After you decide on the perfect gift, don't forget to also be mindful about the way it's wrapped. Not all wrapping paper can be recycled. In the U.S., you can recycle paper that does not have metallic, velvety or glittery elements, USA Today explains. Alternatives to conventional wrapping paper include recycling brown grocery bags, reusing old newspapers or wrapping gifts in reusable cloth (a 400-year-old Japanese practice called Furoshiki), Madeleine Somerville writes in The Guardian.

2. Dim the Lights
Christmas lights certainly make the season bright, but there's an ecological cost to all that electricity. The U.S. consumes 6.6 billion kilowatt hours of energy each year on seasonal light displays, The Center for Global Development reports citing a 2008 study from the U.S. Department of Energy. That's more energy than developing countries like El Salvador, Ethiopia, Cambodia or Nepal use in a year!

So what can you do if you think of lights as synonymous with Christmas? In The Guardian, Jessica Aldred suggests switching to LED, solar-powered or rechargeable-battery-powered lights. She also points out that "paraffin candles are made from petroleum residue ... Candles made from soy, beeswax or natural vegetable-based wax are more eco-friendly because they biodegrade and are smoke-free."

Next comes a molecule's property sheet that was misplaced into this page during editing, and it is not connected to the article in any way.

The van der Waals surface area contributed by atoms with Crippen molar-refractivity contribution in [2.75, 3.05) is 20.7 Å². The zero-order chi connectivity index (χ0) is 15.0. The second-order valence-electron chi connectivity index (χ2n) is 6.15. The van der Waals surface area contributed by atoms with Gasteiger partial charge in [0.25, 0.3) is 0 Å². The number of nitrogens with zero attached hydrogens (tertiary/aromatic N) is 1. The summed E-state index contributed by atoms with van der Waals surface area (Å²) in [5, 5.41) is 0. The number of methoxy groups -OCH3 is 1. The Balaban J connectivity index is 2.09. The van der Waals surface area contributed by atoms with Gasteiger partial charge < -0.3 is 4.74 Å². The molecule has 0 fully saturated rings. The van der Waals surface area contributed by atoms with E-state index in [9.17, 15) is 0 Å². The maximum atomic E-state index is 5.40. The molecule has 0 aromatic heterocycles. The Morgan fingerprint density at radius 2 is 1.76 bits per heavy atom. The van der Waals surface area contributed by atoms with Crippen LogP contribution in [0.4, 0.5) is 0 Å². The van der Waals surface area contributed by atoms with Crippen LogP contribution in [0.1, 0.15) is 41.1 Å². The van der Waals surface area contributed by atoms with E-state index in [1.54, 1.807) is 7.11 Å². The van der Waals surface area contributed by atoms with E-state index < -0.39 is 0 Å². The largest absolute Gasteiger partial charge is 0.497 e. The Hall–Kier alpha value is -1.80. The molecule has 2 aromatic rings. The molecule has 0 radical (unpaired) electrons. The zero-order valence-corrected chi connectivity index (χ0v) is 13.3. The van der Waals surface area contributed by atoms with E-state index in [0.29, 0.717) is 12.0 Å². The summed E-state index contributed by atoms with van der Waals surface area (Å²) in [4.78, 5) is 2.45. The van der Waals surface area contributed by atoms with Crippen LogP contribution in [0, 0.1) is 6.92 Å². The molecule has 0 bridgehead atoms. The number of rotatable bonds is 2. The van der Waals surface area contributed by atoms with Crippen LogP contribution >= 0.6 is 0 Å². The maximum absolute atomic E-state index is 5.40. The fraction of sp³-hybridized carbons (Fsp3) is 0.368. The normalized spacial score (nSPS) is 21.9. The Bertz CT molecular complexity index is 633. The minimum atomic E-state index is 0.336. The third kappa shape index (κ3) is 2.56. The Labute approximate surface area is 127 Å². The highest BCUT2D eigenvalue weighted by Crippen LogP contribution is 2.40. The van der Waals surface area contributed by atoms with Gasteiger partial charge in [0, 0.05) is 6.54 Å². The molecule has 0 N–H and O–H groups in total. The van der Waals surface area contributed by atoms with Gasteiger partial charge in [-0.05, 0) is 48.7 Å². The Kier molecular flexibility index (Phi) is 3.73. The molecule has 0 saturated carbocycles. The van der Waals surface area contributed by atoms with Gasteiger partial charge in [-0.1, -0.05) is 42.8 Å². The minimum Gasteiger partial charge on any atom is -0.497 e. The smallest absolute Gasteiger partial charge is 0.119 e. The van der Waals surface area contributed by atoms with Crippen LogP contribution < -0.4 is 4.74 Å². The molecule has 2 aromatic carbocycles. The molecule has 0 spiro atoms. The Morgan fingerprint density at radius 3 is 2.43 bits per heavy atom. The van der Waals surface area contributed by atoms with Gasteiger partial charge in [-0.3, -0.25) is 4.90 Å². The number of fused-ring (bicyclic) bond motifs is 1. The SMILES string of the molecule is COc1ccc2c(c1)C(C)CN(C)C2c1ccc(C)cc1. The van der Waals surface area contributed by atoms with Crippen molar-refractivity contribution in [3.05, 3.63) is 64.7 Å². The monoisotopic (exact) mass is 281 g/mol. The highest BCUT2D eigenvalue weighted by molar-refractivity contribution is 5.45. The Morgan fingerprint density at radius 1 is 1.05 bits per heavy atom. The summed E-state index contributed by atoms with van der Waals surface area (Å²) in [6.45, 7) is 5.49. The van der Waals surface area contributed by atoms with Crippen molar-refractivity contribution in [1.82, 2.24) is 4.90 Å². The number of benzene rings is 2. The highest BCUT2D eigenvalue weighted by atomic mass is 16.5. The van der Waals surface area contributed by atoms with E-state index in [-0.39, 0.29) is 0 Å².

3. Choose the Right Tree
Christmas trees are so popular that 75 percent of Americans display a Christmas tree, with a majority of them choosing an artificial one, The New York Times reports, based on a data from the American Christmas Tree Association (ACTA). But is that the greenest option? While a new study by ACTA found that an artificial tree is more environmentally friendly than a real tree if you use the artificial tree for five years or more, others dispute that claim.

Bill Ulfelder, New York's Nature Conservancy executive director told The Times that "real trees were 'unquestionably' the better option." When bought locally, greenhouse gas emissions are reduced. Other ways to make your real tree purchase more environmentally friendly are to buy trees that can be replanted or find a local program that recycles trees and turns them into mulch.

4. Have a Glitter-Free Christmas
EcoWatch has written before about the dangers of glitter, which contributes to the microplastic pollution plaguing the oceans. Olga Pantos, a research scientist with New Zealand's Institute of Environmental Science and Research (ESR), told Stuff that on a recent shopping trip that "it was almost impossible to find anything that didn't have glitter." So, choosing non-glittery decorations can help keep microplastics out of the oceans.

5. Help Fight #PointlessPlastic